Allow me to first address you, dear readers, that I’ve not been requested to write this article, nor have I been pressured, coaxed or persuaded in any way to express my opinions in this article by any party including Crocs Malaysia or their representatives. I’m writing article voluntarily, in tandem with other people whom I know personally and share a similar stance as myself. Call it a collaborative defense, if you will.
Alright – now that I’ve gotten the formalities out of the way. Recently the Social Media Club KL had their 7th official event for a case study night . I’ll spare the details on the entire sequence of events, which you can just read from the official event post , but I’d like to highlight a single “incident”, and the backlash that it received from certain individuals.
Crocs Malaysia marketing representative Joanne Kay had mentioned that one of the Crocs official bloggers, Feeq , was selected for his reach to the Malay racial demographic. Race. Why this is still such a touchy topic remains a mystery to me, but it nevertheless is an axiom of daily life in Malaysia.
Race. Race. Race.
There. I said it. Taboo word? Race. Race.
While it may or may not have been prudent for an individual in an official representing position to even graze against sensitive issues like race, the backlash that it received (fromthis site in particular) are not warranted. It would seem more of a deliberate attempt to attack and sabotage the reputation of Crocs Malaysia. How do I justify this retort?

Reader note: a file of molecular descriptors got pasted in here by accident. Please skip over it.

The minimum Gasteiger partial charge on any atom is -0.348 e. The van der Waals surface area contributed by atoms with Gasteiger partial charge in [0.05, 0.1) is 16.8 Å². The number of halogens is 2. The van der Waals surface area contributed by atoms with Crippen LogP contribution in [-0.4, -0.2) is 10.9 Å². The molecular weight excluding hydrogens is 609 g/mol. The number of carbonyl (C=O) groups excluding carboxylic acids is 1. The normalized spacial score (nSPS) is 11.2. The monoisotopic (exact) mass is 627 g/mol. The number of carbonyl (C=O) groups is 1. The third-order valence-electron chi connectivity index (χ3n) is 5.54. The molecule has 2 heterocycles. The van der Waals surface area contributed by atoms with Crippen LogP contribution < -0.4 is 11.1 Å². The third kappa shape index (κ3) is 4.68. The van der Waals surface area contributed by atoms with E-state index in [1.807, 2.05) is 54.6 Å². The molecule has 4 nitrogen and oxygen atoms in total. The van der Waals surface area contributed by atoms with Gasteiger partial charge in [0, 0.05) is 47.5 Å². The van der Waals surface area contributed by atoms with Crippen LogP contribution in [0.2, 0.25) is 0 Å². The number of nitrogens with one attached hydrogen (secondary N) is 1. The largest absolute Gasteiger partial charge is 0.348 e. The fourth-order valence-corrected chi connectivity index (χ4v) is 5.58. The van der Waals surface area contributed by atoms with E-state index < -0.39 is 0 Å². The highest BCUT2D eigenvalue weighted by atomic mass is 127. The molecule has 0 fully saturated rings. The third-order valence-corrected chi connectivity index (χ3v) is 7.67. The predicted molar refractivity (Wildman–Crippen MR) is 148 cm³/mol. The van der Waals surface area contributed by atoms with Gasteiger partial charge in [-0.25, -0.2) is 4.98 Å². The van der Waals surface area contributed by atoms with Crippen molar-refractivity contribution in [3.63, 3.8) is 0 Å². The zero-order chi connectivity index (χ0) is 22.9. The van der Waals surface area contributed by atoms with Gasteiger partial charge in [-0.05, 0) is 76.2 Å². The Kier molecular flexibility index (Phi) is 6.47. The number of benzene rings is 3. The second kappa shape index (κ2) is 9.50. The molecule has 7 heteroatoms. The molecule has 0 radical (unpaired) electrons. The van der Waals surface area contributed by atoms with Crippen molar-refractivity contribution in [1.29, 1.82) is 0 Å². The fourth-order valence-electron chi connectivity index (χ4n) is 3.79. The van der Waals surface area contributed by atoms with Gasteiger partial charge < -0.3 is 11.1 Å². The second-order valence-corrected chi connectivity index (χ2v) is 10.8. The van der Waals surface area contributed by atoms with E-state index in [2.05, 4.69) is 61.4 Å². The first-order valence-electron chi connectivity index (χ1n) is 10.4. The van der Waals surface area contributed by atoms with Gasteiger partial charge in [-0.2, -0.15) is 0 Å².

Take for example, that if I were to stand up in the middle of a serious meeting with a client and announce that I’m wearing pink boxers. Appropriate? No. Should I expect a reaction for my actions? Yes. The question is, should I receive backlash for wearing pink boxers, or for saying it aloud? It’s my prerogative to wear what I like, though perhaps I shouldn’t have said it.
The backlash that Crocs Malaysia has received from certain individuals was not on their strategy and not their statement; which is uncalled for.
Furthermore, I’d like to highlight that race is indeed a common demographic used in marketing , especially in multi-racial Malaysia.
So, who’s the real racist now – the one who uses race as a demographic, or perhaps the individuals whose reaction was apparently stemmed from the fact that some other race was mentioned?
Race. Pfft . Get used to it.